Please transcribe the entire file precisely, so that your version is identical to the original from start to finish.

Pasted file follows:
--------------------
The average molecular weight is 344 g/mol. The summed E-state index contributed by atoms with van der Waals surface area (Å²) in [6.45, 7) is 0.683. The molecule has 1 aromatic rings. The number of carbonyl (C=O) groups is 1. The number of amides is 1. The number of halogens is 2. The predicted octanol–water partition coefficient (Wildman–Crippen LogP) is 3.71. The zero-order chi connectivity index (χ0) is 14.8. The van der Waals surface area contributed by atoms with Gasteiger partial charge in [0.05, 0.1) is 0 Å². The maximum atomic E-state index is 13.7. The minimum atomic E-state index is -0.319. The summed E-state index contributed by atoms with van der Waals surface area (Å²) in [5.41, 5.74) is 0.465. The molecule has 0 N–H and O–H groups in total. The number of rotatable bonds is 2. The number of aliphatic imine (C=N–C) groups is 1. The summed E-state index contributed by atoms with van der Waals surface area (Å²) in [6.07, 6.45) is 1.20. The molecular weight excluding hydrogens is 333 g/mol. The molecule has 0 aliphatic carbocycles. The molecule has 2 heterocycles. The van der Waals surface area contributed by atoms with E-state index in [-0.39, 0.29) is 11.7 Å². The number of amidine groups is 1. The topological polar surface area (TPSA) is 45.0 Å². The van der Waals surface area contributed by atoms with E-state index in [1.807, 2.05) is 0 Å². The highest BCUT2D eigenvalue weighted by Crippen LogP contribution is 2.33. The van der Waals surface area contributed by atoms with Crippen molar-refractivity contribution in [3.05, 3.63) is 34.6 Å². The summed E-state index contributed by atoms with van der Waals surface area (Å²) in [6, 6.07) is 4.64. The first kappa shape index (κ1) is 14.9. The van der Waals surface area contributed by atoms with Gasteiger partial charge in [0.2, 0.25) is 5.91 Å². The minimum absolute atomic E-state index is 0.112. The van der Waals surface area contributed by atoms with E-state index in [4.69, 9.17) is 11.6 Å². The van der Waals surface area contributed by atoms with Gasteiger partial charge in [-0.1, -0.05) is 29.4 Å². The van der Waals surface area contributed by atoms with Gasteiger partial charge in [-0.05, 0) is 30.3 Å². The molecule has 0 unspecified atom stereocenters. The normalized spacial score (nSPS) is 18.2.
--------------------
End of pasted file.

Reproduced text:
The average molecular weight is 344 g/mol. The summed E-state index contributed by atoms with van der Waals surface area (Å²) in [6.45, 7) is 0.683. The molecule has 1 aromatic rings. The number of carbonyl (C=O) groups is 1. The number of amides is 1. The number of halogens is 2. The predicted octanol–water partition coefficient (Wildman–Crippen LogP) is 3.71. The zero-order chi connectivity index (χ0) is 14.8. The van der Waals surface area contributed by atoms with Gasteiger partial charge in [0.05, 0.1) is 0 Å². The maximum atomic E-state index is 13.7. The minimum atomic E-state index is -0.319. The summed E-state index contributed by atoms with van der Waals surface area (Å²) in [5.41, 5.74) is 0.465. The molecule has 0 N–H and O–H groups in total. The number of rotatable bonds is 2. The number of aliphatic imine (C=N–C) groups is 1. The summed E-state index contributed by atoms with van der Waals surface area (Å²) in [6.07, 6.45) is 1.20. The molecular weight excluding hydrogens is 333 g/mol. The molecule has 0 aliphatic carbocycles. The molecule has 2 heterocycles. The van der Waals surface area contributed by atoms with E-state index in [-0.39, 0.29) is 11.7 Å². The number of amidine groups is 1. The topological polar surface area (TPSA) is 45.0 Å². The van der Waals surface area contributed by atoms with E-state index in [1.807, 2.05) is 0 Å². The highest BCUT2D eigenvalue weighted by Crippen LogP contribution is 2.33. The van der Waals surface area contributed by atoms with Crippen molar-refractivity contribution in [3.05, 3.63) is 34.6 Å². The summed E-state index contributed by atoms with van der Waals surface area (Å²) in [6, 6.07) is 4.64. The first kappa shape index (κ1) is 14.9. The van der Waals surface area contributed by atoms with Gasteiger partial charge in [0.2, 0.25) is 5.91 Å². The minimum absolute atomic E-state index is 0.112. The van der Waals surface area contributed by atoms with E-state index in [4.69, 9.17) is 11.6 Å². The van der Waals surface area contributed by atoms with Gasteiger partial charge in [-0.1, -0.05) is 29.4 Å². The van der Waals surface area contributed by atoms with Gasteiger partial charge in [-0.05, 0) is 30.3 Å². The molecule has 0 unspecified atom stereocenters. The normalized spacial score (nSPS) is 18.2.